Tuesday, October 04, 2016

"The Original Chain Gang"

2nd Timothy 1.16-18 NIV

“May the Lord show mercy to the household of Onesiphorus, because he often refreshed me and was not ashamed of my chains. On the contrary, when he was in Rome, he searched hard for me until he found me. May the Lord grant that he will find mercy from the Lord on that day! You know very well in how many ways he helped me in Ephesus.”

Onesiphorus… an obscure biblical character to whom are devoted three whole verses of Scripture appearing only in Paul’s 2nd letter to Timothy (1.16-18; 4.19). All we know about Onesiphorus is what we can reconstruct from Paul’s short description and our knowledge of the times in which he lived.
  • Onesiphorus was an active member and major contributor of the church Paul founded in Ephesus (modern day Turkey) where Paul appointed Timothy as pastor.

  • Onesiphorus means ‘bringing profit’. The man lived up to his name both by assisting Paul in the early years of his work in the church at Ephesus and later by often visiting Paul in his Roman prison cell just prior to the apostle’s execution.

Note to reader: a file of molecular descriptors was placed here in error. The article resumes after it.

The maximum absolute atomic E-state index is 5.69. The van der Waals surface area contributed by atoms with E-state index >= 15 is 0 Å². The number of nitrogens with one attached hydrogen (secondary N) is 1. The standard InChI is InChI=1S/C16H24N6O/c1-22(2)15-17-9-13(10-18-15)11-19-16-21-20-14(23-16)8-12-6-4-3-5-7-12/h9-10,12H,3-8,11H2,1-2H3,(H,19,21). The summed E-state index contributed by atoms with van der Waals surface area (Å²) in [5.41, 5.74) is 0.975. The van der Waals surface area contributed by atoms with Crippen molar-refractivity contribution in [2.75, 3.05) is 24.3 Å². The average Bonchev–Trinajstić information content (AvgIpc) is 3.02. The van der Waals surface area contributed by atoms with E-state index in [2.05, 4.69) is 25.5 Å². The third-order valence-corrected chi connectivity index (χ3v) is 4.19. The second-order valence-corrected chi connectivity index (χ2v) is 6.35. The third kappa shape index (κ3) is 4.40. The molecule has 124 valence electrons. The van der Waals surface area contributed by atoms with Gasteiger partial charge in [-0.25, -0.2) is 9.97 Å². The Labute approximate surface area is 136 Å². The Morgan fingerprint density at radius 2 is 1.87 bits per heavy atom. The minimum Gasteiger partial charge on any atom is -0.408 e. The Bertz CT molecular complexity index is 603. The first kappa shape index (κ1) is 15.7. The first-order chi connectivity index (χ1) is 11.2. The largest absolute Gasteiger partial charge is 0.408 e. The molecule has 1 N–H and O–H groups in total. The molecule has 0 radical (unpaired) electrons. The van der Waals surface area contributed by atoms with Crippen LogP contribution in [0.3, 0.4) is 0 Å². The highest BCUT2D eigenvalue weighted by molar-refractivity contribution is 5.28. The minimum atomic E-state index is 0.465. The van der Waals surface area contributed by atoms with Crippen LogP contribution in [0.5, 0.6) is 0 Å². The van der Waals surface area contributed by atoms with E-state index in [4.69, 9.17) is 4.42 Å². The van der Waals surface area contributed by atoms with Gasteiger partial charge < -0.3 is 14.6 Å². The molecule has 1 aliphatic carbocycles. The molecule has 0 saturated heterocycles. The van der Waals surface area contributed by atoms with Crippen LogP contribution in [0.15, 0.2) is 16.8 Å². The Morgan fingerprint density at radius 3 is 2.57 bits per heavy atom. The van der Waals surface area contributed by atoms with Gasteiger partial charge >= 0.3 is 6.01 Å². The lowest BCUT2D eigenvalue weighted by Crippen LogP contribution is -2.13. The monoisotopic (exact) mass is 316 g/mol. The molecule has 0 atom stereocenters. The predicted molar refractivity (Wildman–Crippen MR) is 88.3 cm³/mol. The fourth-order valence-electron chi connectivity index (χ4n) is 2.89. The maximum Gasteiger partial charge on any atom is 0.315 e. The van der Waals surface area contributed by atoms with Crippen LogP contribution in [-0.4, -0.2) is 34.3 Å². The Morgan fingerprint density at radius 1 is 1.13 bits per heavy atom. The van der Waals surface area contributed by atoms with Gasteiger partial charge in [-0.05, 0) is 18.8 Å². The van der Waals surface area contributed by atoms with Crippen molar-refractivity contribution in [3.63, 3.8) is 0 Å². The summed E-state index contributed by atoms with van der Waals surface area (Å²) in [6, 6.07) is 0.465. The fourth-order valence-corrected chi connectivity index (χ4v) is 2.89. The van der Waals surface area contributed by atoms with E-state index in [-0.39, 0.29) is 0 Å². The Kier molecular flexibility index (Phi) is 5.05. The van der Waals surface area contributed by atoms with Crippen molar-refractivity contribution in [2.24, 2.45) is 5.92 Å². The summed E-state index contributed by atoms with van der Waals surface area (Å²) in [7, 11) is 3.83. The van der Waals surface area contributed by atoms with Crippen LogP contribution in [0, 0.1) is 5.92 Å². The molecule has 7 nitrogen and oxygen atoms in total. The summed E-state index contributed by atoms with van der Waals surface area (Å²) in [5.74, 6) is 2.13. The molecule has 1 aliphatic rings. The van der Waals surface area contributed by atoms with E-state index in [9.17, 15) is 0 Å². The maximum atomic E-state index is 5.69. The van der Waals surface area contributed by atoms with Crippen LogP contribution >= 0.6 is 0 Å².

Paul was “in custody of a soldier, to whose arm his own was chained”.[1] Who was the real captive? The apostle or his military audience of one? Can you imagine the conversations between Paul and the guard to whom he was chained? Paul and Onesiphorus may have planned their visitation schedule around a strategic plan for the evangelization of the soldiers who pulled ‘chain duty’ with Paul.

Paul called himself “an ambassador in chains” (Ephesians 6.20). From Paul’s perspective, chains represented one more opportunity for the advancement of the gospel in Rome…

“…it has become clear throughout the whole palace guard and
to everyone else that I am in chains for Christ. Because of my chains,
most of the brothers in the Lord have been encouraged to speak
the word of God more courageously and fearlessly.”
Philippians 1.13-14 NIV

Paul’s perspective was similar to Joseph’s in the book of Genesis. Joseph interpreted his imprisonment as a benefit of others, as he later explained to his brothers who sold him into slavery...

“…it was not you who sent me here, but God;”
“…you meant evil against me, but God meant it for good
in order to… preserve many people alive.”
Genesis 45.8; 50.20 NASU

How do you interpret the chains that restrict your movement toward personal advancement? What’s your perspective on forced limitations imposed by unwanted situations or difficult people? Consider this: God is developing in you the spirit of Paul or Joseph or Onesiphorus. He has customized your circumstances to “preserve many people alive” in Christ who would otherwise never know.

[1] “Onesiphorus”, McClintock and Strong Encyclopedia, John McClintock and James Strong, Harper and Brothers, New York, 1867-1887.

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